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JS has gained a lot in the last 3 years, owing to these developments:

ResearchSpace currently uses the following popular libraries

  • jQuery (used by Exhibit)
  • Dojo (used by RForms)


If we decide (or you force us ) to use JS as the basis of RS, here's a library that could become our foundational framework.
(This below is compiled from a discussion between me and Krum Georgiev)

AngularJS is a web app framework by Google that seems very well put together.
Clean model/view separation (separation of concerns through a variation of MVC); very clean markup (declarative templates with data-binding); dependency injection, keep model & view automatically in sync; define application "routes" (URL mappings) and support deep (bookmarkable) links; attach to specific pieces of your page (doesn't want to own the page); define your own tags in html ("directives") and create components easily (providing a HTML compiler for creating your own DSL in HTML: "what HTML would have been, had it been designed for building web-apps.")

That doesn't mean we won't use other JS libraries like jQuery, Dojo, Prototype, Underscore, Backplane, etc. AngularJS doesn't try to be the only framwork, and plays well with other frameworks.
It's an MVC (MVP, MVVM, etc.) framework, that could be of real help when dealing with numerous spaghetti callbacks (jQuery or similar). The greatest benefit is that the app can more maintainable, and able to add arbitrary features much more easily. Krum: javascript MV* frameworks are a must for every mid to large JS based project.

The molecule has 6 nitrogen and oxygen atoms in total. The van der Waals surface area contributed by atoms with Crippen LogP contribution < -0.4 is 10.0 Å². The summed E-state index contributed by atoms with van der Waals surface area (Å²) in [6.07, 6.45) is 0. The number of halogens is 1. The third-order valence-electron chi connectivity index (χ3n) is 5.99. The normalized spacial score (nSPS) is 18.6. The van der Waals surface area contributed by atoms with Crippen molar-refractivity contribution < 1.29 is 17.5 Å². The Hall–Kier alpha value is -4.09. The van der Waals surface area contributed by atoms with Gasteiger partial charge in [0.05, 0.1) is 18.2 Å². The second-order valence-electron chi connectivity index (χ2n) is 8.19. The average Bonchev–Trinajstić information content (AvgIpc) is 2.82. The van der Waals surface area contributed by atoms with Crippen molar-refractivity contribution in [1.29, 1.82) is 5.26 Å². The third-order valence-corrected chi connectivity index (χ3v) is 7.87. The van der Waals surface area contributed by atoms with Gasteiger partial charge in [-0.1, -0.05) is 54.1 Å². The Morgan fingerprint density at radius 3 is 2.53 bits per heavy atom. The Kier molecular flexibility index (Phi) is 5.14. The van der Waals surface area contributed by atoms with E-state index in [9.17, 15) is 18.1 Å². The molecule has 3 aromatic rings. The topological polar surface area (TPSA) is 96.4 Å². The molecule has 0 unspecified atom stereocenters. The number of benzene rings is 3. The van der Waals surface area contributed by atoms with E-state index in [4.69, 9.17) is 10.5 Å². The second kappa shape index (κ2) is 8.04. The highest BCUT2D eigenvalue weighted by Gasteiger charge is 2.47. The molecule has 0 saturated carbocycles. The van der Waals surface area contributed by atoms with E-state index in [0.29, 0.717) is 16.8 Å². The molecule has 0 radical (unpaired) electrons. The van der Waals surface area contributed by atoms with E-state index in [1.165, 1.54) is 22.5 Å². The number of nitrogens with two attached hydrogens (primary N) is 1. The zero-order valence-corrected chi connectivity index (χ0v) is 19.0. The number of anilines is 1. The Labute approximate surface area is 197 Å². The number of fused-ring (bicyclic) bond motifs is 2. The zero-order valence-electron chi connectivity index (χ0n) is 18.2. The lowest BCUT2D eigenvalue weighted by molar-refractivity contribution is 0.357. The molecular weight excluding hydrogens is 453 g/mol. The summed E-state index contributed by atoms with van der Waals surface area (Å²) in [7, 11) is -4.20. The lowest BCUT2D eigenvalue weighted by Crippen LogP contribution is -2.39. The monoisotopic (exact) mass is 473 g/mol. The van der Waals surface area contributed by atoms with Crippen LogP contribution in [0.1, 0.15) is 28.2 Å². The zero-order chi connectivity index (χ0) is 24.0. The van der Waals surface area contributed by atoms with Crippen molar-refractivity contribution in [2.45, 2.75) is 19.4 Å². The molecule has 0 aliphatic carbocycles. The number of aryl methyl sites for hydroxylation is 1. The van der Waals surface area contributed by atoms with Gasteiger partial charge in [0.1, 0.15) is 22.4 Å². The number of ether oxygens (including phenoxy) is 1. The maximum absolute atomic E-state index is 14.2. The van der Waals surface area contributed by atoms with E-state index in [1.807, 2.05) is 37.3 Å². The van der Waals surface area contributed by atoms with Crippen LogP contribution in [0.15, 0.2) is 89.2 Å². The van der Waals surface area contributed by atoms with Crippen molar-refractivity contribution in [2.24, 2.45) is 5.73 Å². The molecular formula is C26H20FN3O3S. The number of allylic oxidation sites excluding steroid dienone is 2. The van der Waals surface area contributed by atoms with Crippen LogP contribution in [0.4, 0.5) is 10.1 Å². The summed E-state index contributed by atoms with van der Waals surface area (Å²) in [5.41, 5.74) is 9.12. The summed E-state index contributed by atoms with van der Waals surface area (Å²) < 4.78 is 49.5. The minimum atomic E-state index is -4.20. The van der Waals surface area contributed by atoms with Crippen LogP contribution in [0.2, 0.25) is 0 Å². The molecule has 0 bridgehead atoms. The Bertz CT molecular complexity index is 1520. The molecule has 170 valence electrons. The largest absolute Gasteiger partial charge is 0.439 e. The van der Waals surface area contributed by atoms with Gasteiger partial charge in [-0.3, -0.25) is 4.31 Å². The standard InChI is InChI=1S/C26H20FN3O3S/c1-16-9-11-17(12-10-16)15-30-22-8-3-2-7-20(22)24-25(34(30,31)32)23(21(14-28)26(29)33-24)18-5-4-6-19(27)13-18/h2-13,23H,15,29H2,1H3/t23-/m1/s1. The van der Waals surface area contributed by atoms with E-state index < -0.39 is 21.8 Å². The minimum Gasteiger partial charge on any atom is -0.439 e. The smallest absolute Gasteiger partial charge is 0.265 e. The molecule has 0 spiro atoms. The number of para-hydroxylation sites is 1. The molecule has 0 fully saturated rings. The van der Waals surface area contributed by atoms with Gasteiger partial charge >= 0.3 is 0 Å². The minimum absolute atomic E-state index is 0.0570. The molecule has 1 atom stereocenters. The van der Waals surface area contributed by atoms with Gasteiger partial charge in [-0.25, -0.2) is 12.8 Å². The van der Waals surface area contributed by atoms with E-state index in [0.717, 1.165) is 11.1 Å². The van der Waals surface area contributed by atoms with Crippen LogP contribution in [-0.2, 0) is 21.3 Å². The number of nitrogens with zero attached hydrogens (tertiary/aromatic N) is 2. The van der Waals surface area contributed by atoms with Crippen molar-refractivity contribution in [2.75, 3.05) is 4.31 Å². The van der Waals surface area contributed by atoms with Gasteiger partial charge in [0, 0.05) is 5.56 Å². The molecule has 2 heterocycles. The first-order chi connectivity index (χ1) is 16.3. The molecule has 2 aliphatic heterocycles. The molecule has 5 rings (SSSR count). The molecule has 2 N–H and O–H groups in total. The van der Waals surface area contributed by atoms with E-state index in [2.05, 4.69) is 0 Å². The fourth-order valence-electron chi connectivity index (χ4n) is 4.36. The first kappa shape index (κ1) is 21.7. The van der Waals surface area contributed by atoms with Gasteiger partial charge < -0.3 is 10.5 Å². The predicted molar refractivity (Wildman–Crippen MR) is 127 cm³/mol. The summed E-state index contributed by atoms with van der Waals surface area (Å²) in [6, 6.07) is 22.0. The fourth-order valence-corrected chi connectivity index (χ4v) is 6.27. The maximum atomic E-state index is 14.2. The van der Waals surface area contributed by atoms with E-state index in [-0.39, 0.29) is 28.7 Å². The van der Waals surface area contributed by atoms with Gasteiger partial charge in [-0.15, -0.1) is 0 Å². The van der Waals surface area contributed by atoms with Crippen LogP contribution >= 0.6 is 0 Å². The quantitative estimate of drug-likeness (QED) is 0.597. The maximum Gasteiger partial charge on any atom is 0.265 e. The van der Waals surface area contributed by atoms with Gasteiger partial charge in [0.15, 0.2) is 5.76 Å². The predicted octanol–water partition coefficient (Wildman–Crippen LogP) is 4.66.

AngularJS maybe allows you to create a web app completely within the browser, and relegate the role of the backend to manipulating and serving data, but not creating UI.
All submits in AJAX, and no normal submits needed anymore



Downsides: quite steep learning curve; novel and untried. Although the tutorial is very clear on how you use it, the backend workings of it sound like black magic: some of the "wiring" is accomplished through naming convention, as in Rails.


Google Web Toolkit (GWT) is used by Google to build many of their apps, eg GMail. Programs using GWT are written in Java, which is translated to JavaScript for execution on the browser.